While filling this Chair he became interested in the effort to afford women an opportunity of acquiring a thorough medical education, out of which arose a medical college for women. He himself drew up the charter, acted as its Dean, for two years occupied the same chair as in other colleges, and during one winter added a course of lectures on the practice of medicine. This action giving offence to some of his colleagues in the New York Homeopathic College, he resigned his professorship there, and shortly afterward retired altogether from professional teaching.
The patients presented for clinical instruction during these years of service to the profession -which was in the main without compensation- ave him an acquaintance with the condition of the poor and outcast ones, that moved his sympathies to devote his energies for their amelioration, and led him into connection with many philanthropic associations.
At one time he was President of the Howard Mission, one of the Five Points charities, and he took a prominent part in the organization of religious meetings and in the establishment of homes for the fallen and outcast.
Dr. Ward married the eldest daughter of William Rankin, of Newark, by whom he has had six children. Joseph, the eldest of his two sons, graduated in the Philadelphia Homeopathic College in 1858, and now occupies, in the Homeopathic College, St. Louis, the same chair his father filled in other institutions for fifteen years.
The crowning, if not the closing work of his life, he claims to be that of seeking, in association with others from all the different denominations of Christians, a unity of effort to promote a higher standard of Christian living among the Lord’s people, by an entire consecration to His service, and a full trust in our Saviour Jesus Christ.
**James A Ward **of New York, a high dilutionist…
of Brooklyn, New York, was born on the 28th day of December, 1824, in Hanover, Morris county, New Jersey. He is descended from old Puritan stock, his ancestors having landed at Salem, Mass., in 1657. After leaving the ordinary village schools, he went to the city of New York and studied Latin and Greek with Professor J. I. Owen, formerly of the New York College.
Having completed this course, he entered the class of Dr. P. A. Aylette, and graduated from the medical department of the New York Homeopathic Medical College in the class of 1849-‘50. Being then anxious to give a thorough finish to his medical education, and of obtaining a more thorough scientific knowledge of some specialties than could be afforded him in New York, he went to Berlin, and placed himself under the direction of Rudolf Ludwig Karl Virchow, and became a proficient in the use of the microscope and in the study of the finer tissues of the human body.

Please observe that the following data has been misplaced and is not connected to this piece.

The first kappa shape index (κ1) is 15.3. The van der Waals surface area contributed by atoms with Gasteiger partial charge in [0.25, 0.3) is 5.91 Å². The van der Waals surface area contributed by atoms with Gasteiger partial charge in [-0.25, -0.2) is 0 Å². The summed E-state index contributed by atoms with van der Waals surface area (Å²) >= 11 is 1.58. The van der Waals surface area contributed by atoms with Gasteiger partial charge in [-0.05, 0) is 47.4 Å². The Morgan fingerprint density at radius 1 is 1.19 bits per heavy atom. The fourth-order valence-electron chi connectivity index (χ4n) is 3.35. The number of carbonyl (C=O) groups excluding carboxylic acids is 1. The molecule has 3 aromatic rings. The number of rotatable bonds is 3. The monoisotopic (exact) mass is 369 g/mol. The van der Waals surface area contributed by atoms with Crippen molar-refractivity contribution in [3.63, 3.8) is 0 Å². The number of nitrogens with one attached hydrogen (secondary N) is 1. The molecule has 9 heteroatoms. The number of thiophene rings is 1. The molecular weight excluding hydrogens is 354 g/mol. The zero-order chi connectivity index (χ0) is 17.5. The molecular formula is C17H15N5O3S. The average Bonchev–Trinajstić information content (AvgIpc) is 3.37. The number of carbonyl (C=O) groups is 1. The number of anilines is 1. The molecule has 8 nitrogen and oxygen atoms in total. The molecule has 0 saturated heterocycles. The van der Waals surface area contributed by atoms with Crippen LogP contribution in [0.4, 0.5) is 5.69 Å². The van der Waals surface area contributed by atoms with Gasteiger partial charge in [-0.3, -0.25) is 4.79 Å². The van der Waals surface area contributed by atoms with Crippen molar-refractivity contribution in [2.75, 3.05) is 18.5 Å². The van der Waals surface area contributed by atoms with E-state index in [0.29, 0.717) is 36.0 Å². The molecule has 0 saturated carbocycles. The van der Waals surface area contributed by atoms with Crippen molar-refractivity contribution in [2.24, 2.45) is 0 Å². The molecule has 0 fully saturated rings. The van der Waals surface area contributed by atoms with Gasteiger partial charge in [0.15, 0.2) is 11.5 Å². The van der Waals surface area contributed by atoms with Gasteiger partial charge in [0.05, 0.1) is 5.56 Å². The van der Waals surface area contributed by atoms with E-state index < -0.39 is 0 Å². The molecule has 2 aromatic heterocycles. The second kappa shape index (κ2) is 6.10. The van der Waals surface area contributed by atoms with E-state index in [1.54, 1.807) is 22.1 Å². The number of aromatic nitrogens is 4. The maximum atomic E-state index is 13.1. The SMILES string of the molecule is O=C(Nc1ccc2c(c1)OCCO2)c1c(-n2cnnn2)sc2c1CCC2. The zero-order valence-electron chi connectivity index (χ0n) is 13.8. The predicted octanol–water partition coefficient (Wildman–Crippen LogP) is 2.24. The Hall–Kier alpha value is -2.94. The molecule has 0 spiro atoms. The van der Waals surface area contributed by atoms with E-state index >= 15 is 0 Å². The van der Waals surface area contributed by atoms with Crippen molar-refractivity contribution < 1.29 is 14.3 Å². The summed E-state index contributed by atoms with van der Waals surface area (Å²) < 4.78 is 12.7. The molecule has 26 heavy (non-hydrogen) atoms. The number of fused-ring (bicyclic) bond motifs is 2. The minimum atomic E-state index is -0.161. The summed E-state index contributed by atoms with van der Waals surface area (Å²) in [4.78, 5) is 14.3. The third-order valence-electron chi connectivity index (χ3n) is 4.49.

Returning home, he put his knowledge into practice, and for twenty years of residence in Brooklyn, he has sustained a high position, enjoying an extensive and lucrative practice, and regarded as one of the best diagnosticians in the new school.
In 1869, he was appointed Professor of Theory and Practice in the New York Homeopathic Medical College, where he well sustained his reputation for learning. He is a gentleman of fine culture, great scientific attainments, and large practical acquirements of knowledge of his profession.
James William Ward was a colleague of Richard Haehl.
James William Ward of San Francisco, California, Dean of the Hahnemann Medical College of the Pacific and for twenty years its Professor of Abdominal and Pelvic Surgery, is a native of Minneapolis, Minnesota, born March 19, 1862, son of William Emerson Ward and Elvira Jane Canney, his wife, and a descendant of Phineas Ward, a revolutionary soldier and patriot.
Dr. Ward acquired his elementary education in the common and public schools and graduated at the San Jose High School in 1878. He studied the classics under a private tutor. The foundation of his medical education was laid in a three year’s preparatory course with a medical preceptor, after which he entered as a student the New York Homeopathic Medical College and Hospital, and completed the usual three years’ course in two years, coming to his degree March 15, 1883, winner of the coveted faculty prize the appointment as Resident Surgeon to Hahnemann Hospital, New York city ; and he also was the winner of the faculty prize for the highest grade of scholarship, and thereby became possessor of a complete office case of medicines -five hundred remedies of various potencies.
In 1883 Dr. Ward was Resident Physician to Ward’s Island Homeopathic Hospital, and in 1895 he spent six months in Europe perfecting his professional education ; and again in 1901 he went abroad for further study in Vienna, Berlin and Berne.